“Reconstructions” embraces the simple fact that architecture is not just buildings; it entwines with the very structure of the modern world, from zoning and land use to the funding mechanisms that allow everything from houses and apartment blocks to cities, infrastructure, and community itself. The BRC project is every bit that expansive and more. It roots in mapmaking and structure and the precision of construction, surveys, grids, and lines. But it also takes flight in dreamlike specters that haunt the present with the weight of the past.

The main gallery is dominated by a huge spiral of black fabric, suspended from above like a menacing flower. It’s called “Fabricating Networks: Transmissions and Receptions from Pittsburgh’s Hill District, Flower Antenna,” by Felecia Davis, and it’s not just for show. A monument to the Hill District, a thriving Black neighborhood where, starting in the 1950s, more than 8,000 people were displaced to clear ground for the Pittsburgh Civic Center, the piece absorbs and broadcasts sound gathered from audiences in the gallery. (Urban renewal, now renewed — the Pittsburgh Civic Center was demolished in 2011 and the site is now a parking lot.)

“Reconstructions” considers a vast landscape holistically, dreaming big about possible futures — not all of them good — while holding the past close at hand. To get where you’re going, you need to know where you’ve been. And in a country quick to build monuments to its shining ambitions of empire, that’s been a selective process at best.


From Sekou Cooke's "We Outchea: Hip-Hop Fabrications and Public Space."Sekou Cooke/Courtesy Museum of Modern Art

And so, the BRC gives us history lessons. Davis’s is just one. J. Yolande Daniels’s elegantly-detailed mapping projects exhume LA’s bustling Black enclaves of generations past, their histories as city-builders papered over by a master narrative that left no place for them. Sekou Cooke’s “We Outchea: Hip-Hop Fabrications and Public Space,” is a surgically-precise examination of Syracuse’s brush with urban renewal. Cooke’s renderings show the elevated freeway trestles of Interstate 81 anchored in the backyards and living rooms of the city’s 15th Ward, a hub of Black community and commerce wiped away for the freeway.

“Reconstructions” also offers visions, both of where we’re headed — Olalekan Jeyifous’s dystopian multimedia presentation called “The Frozen Neighborhoods,” a future New York where pricey “mobility credits” are issued by a central transit authority, imprisoning the poor in their neighborhoods while the rich roam free — and where we may yet arrive, if only we’re bold and serious enough about the radical equity propositions the project demands.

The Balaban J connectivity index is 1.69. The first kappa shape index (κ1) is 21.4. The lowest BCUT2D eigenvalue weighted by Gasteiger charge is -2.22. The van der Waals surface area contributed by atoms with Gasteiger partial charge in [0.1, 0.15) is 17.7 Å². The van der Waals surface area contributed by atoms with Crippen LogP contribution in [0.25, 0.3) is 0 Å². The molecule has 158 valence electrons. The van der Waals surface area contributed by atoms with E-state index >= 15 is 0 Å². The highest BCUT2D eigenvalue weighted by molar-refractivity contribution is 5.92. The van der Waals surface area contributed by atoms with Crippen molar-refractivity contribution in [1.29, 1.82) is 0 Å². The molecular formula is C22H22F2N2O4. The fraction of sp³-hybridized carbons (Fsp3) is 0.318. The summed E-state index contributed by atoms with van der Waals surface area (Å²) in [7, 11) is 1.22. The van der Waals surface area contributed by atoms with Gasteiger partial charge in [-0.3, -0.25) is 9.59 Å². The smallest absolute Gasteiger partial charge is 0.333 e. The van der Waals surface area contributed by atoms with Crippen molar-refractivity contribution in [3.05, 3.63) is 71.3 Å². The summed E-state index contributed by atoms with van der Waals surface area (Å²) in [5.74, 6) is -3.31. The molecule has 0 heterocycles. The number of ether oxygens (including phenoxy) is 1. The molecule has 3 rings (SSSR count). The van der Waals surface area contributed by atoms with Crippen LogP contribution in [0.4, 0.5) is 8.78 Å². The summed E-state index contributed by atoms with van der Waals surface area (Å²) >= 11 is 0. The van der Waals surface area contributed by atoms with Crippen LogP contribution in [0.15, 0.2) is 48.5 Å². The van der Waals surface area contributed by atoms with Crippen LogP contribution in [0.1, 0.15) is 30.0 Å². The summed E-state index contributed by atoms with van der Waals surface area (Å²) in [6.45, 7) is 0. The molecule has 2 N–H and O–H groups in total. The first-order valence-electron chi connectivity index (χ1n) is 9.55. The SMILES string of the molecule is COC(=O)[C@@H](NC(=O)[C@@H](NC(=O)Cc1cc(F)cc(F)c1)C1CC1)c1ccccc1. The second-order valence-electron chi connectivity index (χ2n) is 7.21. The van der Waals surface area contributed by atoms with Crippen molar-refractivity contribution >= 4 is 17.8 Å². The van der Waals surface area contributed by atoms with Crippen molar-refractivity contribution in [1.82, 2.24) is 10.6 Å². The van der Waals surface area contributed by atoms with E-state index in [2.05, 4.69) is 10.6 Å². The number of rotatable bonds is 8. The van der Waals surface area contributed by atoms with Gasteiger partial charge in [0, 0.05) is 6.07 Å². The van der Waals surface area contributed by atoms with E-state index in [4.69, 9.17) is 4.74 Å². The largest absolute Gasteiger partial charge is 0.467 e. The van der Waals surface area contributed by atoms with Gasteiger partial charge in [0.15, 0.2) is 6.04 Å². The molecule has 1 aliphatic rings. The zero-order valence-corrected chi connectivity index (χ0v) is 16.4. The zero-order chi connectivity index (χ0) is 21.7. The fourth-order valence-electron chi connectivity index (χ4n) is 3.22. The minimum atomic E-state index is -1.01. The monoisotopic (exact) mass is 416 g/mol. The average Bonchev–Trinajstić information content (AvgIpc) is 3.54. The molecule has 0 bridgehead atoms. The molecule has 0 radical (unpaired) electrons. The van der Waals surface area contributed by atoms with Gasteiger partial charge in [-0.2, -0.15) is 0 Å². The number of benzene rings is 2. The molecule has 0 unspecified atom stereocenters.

Olalekan Jeyifous's "The Frozen Neighborhoods."Robert Gerhardt/Courtesy Museum of Modern Art

There are glimmers everywhere: Cooke’s project moves from indictment to proposition with a remixed cityscape on the site of Syracuse’s Ward 15, building the neighborhood into a renewed urban scheme centered on Black culture. Amanda Williams’s video installation “We’re Not Down There, We’re Over Here” is a defiant sci-fi vision of a Black future on its own terms. (“Black space,” a free-form poem reads, “draws for freedom.”)

But the breathtaking pinnacle of all this is Walter J. Hood’s “Black Towers/Black Power,” a built embodiment of the Black Panthers 10-point program to repeal systemic anti-Black racism across a gamut of fields. Proposed as a 1-mile grand boulevard of Black empowerment along Oakland’s San Pablo Avenue — 10 majestic buildings, each modeled after an invention by a renowned Black designer — it is the aesthetic, intellectual emotional heart of “Reconstructions.” It proposes to do what architecture has always done, but almost never for Black communities: to engender and galvanize cultural identity in built form.

Architecture, at least aesthetically, has always been about empire; look at the Parthenon, the Great Pyramids, or the US Congress. “Black Towers/Black Power” imagines a revolutionary enterprise crushed by the status quo and rejuvenated as civic space — permanent, imposing, sheltering, symbolic. With its human-height black towers and its grid of ebulliently bright-colored scenes of the imagined community that would fill them, the work sparkles with positive energy. It is a breathtaking proposition of architecture at its best: Buildings that function equally well as both structures and ideals.

For all its dizzying depth, remember that “Reconstructions” is just a start. But it arrives at a key moment, with things truly starting to turn — being at MoMA at all seems evidence of that. The work is slow, but the BRC is committed to the long run. Its challenge is as unwieldy and grotesque and devastating and complicated and hopeful — still somehow hopeful — as America itself.


At the Museum of Modern Art, 11 West 53rd St., New York, N.Y. Through May 31. moma.org

Murray Whyte can be reached at murray.whyte@globe.com. Follow him @TheMurrayWhyte.